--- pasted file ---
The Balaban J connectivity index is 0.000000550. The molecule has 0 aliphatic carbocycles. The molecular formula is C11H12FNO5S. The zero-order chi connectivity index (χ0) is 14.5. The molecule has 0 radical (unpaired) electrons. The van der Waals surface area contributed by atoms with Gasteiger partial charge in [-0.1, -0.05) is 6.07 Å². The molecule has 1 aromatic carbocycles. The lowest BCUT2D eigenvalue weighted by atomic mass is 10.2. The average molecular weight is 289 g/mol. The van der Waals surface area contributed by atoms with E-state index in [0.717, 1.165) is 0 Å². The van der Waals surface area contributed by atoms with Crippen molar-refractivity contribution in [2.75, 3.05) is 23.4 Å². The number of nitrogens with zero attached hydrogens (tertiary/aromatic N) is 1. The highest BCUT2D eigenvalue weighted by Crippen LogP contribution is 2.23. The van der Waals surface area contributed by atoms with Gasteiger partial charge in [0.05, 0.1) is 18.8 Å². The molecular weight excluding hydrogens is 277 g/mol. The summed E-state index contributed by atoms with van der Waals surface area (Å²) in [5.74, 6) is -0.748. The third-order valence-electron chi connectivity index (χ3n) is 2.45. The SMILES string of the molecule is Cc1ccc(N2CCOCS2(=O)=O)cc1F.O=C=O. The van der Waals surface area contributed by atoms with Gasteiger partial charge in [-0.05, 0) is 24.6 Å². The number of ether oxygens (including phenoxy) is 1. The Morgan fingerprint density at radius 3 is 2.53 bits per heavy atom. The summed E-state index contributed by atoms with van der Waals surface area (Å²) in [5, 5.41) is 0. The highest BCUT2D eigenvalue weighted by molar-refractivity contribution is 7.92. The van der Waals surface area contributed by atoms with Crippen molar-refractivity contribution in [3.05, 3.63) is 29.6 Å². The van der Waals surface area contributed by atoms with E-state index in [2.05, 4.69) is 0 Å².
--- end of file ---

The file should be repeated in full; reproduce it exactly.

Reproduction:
The Balaban J connectivity index is 0.000000550. The molecule has 0 aliphatic carbocycles. The molecular formula is C11H12FNO5S. The zero-order chi connectivity index (χ0) is 14.5. The molecule has 0 radical (unpaired) electrons. The van der Waals surface area contributed by atoms with Gasteiger partial charge in [-0.1, -0.05) is 6.07 Å². The molecule has 1 aromatic carbocycles. The lowest BCUT2D eigenvalue weighted by atomic mass is 10.2. The average molecular weight is 289 g/mol. The van der Waals surface area contributed by atoms with E-state index in [0.717, 1.165) is 0 Å². The van der Waals surface area contributed by atoms with Crippen molar-refractivity contribution in [2.75, 3.05) is 23.4 Å². The number of nitrogens with zero attached hydrogens (tertiary/aromatic N) is 1. The highest BCUT2D eigenvalue weighted by Crippen LogP contribution is 2.23. The van der Waals surface area contributed by atoms with Gasteiger partial charge in [0.05, 0.1) is 18.8 Å². The molecular weight excluding hydrogens is 277 g/mol. The summed E-state index contributed by atoms with van der Waals surface area (Å²) in [5.74, 6) is -0.748. The third-order valence-electron chi connectivity index (χ3n) is 2.45. The SMILES string of the molecule is Cc1ccc(N2CCOCS2(=O)=O)cc1F.O=C=O. The van der Waals surface area contributed by atoms with Gasteiger partial charge in [-0.05, 0) is 24.6 Å². The number of ether oxygens (including phenoxy) is 1. The Morgan fingerprint density at radius 3 is 2.53 bits per heavy atom. The summed E-state index contributed by atoms with van der Waals surface area (Å²) in [5, 5.41) is 0. The highest BCUT2D eigenvalue weighted by molar-refractivity contribution is 7.92. The van der Waals surface area contributed by atoms with Crippen molar-refractivity contribution in [3.05, 3.63) is 29.6 Å². The van der Waals surface area contributed by atoms with E-state index in [2.05, 4.69) is 0 Å².